Kevin Eubanks on “The Tonight Show With Jay Leno” Friday. Credit Paul Drinkwater/NBCU. By contrast, Mr. Eubanks had come to the show with an artistic identity, which has since been muddled, and not just by his network responsibilities. Over the last decade Mr. Eubanks has released six albums, largely unnoticed, on his own boutique label, InSoul. Their mood is drowsy, skirting New Age sensibilities, though the musicianship never wavers. “Soweto Sun,” from 2006, has some exquisite acoustic guitar playing. But the gentility can be lulling.

So let’s say you started further back, with “Live at Bradley’s,” a study in expressive, idiomatic hard-bop, made with the pianist James Williams and the bassist Robert Hurst. What it tells you about Mr. Eubanks is that he can handle a mainstream jazz-guitar dialect, the one defined by Wes Montgomery, as cogently and compellingly as anyone.

What doesn’t it tell you? For one thing, much of what Mr. Eubanks was up to in the early 1980s, when he was one of the more important new arrivals on his instrument. “Guitarist,” his 1982 debut, originally issued on Elektra/Musician and now on the Wounded Bird label, lays out a strong introduction, showcasing his breadth of taste and his commanding proficiency in both an electric and an acoustic vein.

Mr. Eubanks’s output during the rest of that decade looks in retrospect like a jarring contrast between art and commerce: an oversimplification, but not entirely unwarranted. His early solo career was concurrent with the rise of smooth jazz — 1982 was also the year of the self-titled debut “Kenny G” (Arista) — and he splashed in those shallows for a while.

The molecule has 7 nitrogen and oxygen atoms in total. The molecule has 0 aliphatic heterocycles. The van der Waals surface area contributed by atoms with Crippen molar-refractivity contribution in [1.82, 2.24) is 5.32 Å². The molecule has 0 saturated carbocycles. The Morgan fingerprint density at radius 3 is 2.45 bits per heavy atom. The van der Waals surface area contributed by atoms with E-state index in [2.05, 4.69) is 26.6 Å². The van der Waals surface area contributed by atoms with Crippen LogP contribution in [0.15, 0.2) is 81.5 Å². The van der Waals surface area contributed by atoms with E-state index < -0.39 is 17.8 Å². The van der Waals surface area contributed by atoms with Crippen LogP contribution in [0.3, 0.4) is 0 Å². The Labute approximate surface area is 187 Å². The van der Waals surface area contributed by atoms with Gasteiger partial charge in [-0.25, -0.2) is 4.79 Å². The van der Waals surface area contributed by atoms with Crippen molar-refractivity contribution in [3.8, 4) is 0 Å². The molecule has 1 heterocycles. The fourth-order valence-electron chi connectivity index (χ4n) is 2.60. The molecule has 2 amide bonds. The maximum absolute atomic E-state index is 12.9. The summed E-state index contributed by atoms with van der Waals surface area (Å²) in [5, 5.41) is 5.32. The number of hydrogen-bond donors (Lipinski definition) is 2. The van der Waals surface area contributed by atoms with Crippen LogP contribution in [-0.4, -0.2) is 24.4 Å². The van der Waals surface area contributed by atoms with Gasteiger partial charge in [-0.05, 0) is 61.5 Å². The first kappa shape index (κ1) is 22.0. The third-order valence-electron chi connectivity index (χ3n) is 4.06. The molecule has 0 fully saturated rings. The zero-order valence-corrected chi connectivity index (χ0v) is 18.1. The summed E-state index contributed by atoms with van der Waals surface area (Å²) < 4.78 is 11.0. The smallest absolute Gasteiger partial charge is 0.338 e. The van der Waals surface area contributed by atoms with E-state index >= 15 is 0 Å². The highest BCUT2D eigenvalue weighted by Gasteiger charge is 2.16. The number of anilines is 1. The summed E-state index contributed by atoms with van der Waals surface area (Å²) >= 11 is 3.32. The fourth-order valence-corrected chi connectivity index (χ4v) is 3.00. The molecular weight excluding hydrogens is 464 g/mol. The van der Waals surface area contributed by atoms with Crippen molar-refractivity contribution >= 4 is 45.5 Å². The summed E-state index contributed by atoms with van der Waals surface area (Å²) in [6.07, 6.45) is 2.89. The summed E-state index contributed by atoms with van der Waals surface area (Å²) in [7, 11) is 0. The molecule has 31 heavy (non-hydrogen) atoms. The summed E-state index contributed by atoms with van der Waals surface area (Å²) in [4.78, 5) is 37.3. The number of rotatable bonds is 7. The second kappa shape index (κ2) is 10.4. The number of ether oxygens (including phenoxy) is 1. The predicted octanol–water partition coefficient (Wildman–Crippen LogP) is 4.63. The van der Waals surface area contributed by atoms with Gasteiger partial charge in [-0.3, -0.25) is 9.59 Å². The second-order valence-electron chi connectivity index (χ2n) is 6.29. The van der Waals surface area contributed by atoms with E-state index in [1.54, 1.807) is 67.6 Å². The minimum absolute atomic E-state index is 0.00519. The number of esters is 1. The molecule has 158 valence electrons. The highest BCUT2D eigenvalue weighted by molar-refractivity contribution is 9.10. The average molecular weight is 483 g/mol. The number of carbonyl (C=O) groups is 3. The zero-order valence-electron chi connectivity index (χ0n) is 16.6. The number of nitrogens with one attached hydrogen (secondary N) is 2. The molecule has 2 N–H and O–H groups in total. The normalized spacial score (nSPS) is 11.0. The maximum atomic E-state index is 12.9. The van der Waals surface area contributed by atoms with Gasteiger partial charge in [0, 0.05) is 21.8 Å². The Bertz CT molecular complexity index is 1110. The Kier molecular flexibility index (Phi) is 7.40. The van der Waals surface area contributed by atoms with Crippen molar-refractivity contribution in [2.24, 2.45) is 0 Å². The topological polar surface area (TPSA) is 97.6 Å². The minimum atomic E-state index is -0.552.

Then he fell in with Mr. Holland, who had made an impact in fusion (with Miles Davis) and the avant-garde (with the multi-reedist Sam Rivers). “Extensions” (ECM), a progressively groove-minded album of Mr. Holland’s from 1989, documents a working quartet with Mr. Eubanks; the alto-saxophonist Steve Coleman, an uncompromising creative force; and the dynamic drummer Marvin (Smitty) Smith, later to become the rhythmic engine of the Tonight Show Band. This album has aged remarkably well.

To a lesser extent, so have Mr. Eubanks’s subsequent three studio releases on Blue Note, featuring his formally intricate compositions, and the dauntless rhythm team of Mr. Holland and Mr. Smith. And “World Trio” (Intuition), a 1995 album credited to Mr. Holland, Mr. Eubanks and the percussionist Mino Cinelu, holds up and then some: it’s a model of collective rapport with a world-music twist, fully acoustic but crackling with energy. From a guitar standpoint, it shows how deeply Mr. Eubanks had absorbed the lessons of John McLaughlin, in both his Shakti and Mahavishnu Orchestra incarnations.

There’s no clear indication of the direction Mr. Eubanks might take now, musically speaking. Last week on “The Tonight Show” he was vague about everything except his involvement with the Thelonious Monk Institute of Jazz, a nonprofit organization devoted to jazz education. (Last month he became artistic director of the institute’s Jazz in the Classroom program, which works with students in Los Angeles public schools.)

“I know he wants to play more, that’s for sure,” said the saxophonist Bill Pierce, a member of Mr. Eubanks’s touring band, and a colleague for more than 30 years. He was quick to agree with the thought that Mr. Eubanks, for all his visibility, had been flying under the radar for some time, and that audiences were due for a reintroduction. “If they thought he was just what they see on TV,” he said, “they might be surprised.”